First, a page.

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    It really does come down to Arminian vs Calvinism. Besides that you will see very few differences. And when it comes down to Atlantic Baptist Convention they were started with merger between Free Will Baptist (Arminian) and Regular Baptist (Calvinists) so both ideas are found in that Convention.
     
  7. California Dreamin'

    California Dreamin' Crazy Cat Lady Supporter

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    Hi, this is Kelly
     
  8. Mr Dave

    Mr Dave God Save The Queen!

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    The main difference is about Arminianism v. Calvinism. John Wesley was of the Arminian school of thought of the Church of England so all denominations descended through him (Methodists, Free Methodists, Nazarenes, Holiness Pentecostal, Salvation Army) tend to also hold to this view point.
    Methodism (I can't speak on behalf of the other Wesleyan groups but I reckon they'd be the same) holds to the traditional view that an individual can only be baptised by water once in their life, and so has confirmation for those who want to make a public declaration of faith who were baptised as infants. Under no circumstances will a Methodist church re-baptise someone. Baptism can be by total immersion or it can be by sprinkling someone with water, or by dipping the person in water.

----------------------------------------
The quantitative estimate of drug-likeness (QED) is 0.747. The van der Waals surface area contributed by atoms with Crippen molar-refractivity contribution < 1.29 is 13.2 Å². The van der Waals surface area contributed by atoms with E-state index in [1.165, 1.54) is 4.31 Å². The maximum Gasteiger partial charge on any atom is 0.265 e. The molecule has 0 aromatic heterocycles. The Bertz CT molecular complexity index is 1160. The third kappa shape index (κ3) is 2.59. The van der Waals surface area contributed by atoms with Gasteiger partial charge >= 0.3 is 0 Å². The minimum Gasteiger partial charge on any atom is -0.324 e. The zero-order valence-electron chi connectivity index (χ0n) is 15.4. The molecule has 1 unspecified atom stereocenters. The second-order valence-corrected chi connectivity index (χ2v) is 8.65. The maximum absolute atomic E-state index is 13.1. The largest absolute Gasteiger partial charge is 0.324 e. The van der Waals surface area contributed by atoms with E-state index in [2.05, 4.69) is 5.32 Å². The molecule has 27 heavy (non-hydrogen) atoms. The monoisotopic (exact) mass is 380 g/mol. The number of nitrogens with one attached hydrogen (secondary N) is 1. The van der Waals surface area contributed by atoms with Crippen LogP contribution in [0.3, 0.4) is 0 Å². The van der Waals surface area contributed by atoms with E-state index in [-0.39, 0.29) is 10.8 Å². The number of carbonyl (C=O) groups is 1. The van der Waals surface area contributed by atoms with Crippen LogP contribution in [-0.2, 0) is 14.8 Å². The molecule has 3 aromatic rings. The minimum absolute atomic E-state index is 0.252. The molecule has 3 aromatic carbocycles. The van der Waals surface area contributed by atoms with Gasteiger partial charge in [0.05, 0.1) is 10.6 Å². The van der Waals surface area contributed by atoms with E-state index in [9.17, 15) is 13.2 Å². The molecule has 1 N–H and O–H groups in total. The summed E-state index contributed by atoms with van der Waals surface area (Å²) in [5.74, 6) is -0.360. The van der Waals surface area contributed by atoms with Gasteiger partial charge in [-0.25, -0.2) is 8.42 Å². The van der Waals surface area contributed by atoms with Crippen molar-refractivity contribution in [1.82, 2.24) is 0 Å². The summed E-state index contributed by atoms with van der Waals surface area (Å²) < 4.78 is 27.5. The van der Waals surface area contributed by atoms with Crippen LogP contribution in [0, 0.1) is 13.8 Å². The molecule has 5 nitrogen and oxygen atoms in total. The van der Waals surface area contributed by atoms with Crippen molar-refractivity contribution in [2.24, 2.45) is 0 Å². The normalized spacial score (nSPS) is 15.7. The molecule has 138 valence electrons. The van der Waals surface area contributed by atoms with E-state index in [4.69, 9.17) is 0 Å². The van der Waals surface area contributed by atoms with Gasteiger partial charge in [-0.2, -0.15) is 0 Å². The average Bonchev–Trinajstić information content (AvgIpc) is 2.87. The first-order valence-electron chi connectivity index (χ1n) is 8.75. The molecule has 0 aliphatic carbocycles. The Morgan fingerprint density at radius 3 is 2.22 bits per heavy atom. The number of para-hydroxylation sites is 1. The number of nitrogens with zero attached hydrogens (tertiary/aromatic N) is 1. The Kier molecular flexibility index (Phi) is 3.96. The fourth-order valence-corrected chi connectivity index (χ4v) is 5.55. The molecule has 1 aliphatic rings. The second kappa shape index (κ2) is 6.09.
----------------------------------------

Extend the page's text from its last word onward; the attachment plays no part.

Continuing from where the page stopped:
Baptists only baptise adults, and only baptise by total immersion. As far as I'm aware, they are prepared to baptise an adult even if they were baptised as a child in a different denomination (some baptise you again even if you were baptised as an adult), and so don't hold to the view that you can only be baptised once.
     
  9. Mr Dave

    Mr Dave God Save The Queen!

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    Baptists hold to sola scriptura, whereas Wesleyans hold to prima scriptura.
    Baptists believe in the local church and although can be part of a larger baptist grouping are congregationally based. Methodists (and most Wesleyans) believe the local church is important but so is the wider church that you're in, so is connexionally based, with every congregation strongly linked to all others in the region/nation.
     
  10. GraceSeeker

    GraceSeeker Senior Member

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    Despite all that has been said above about the (supposed) dfferences between Baptists and Wesleyans, if you're attending or have attended these churches and don't see a difference between them, perhaps in the case of these actual churches there simply isn't a difference worth noting.
     
    Sophia7 likes this.
  11. lucaspa

    lucaspa Legend

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    Yes. Or hold with the original meaning of sola scriptura, not what the words are used for now.'

    I was wondering when someone was going to get around to church organization and governence! :) Part of the congregational basis of Baptists is how ministers are chosen and a "heirarchy". In Methodism, the District has a large say in who will be pastor for a particular church and how long. In Baptists, it is the individual congregation that decides by "calling" a minister and keeping them until the congregation decides it wants a new minister.

    Graceseeker, there may not be much day-to-day difference between those particular churches, which implies that the Canadian Baptist church is more liberal than we generally encounter in the States with Southern Baptists. Perhaps a long and brutal winter has more effect on theology than we generally think. :)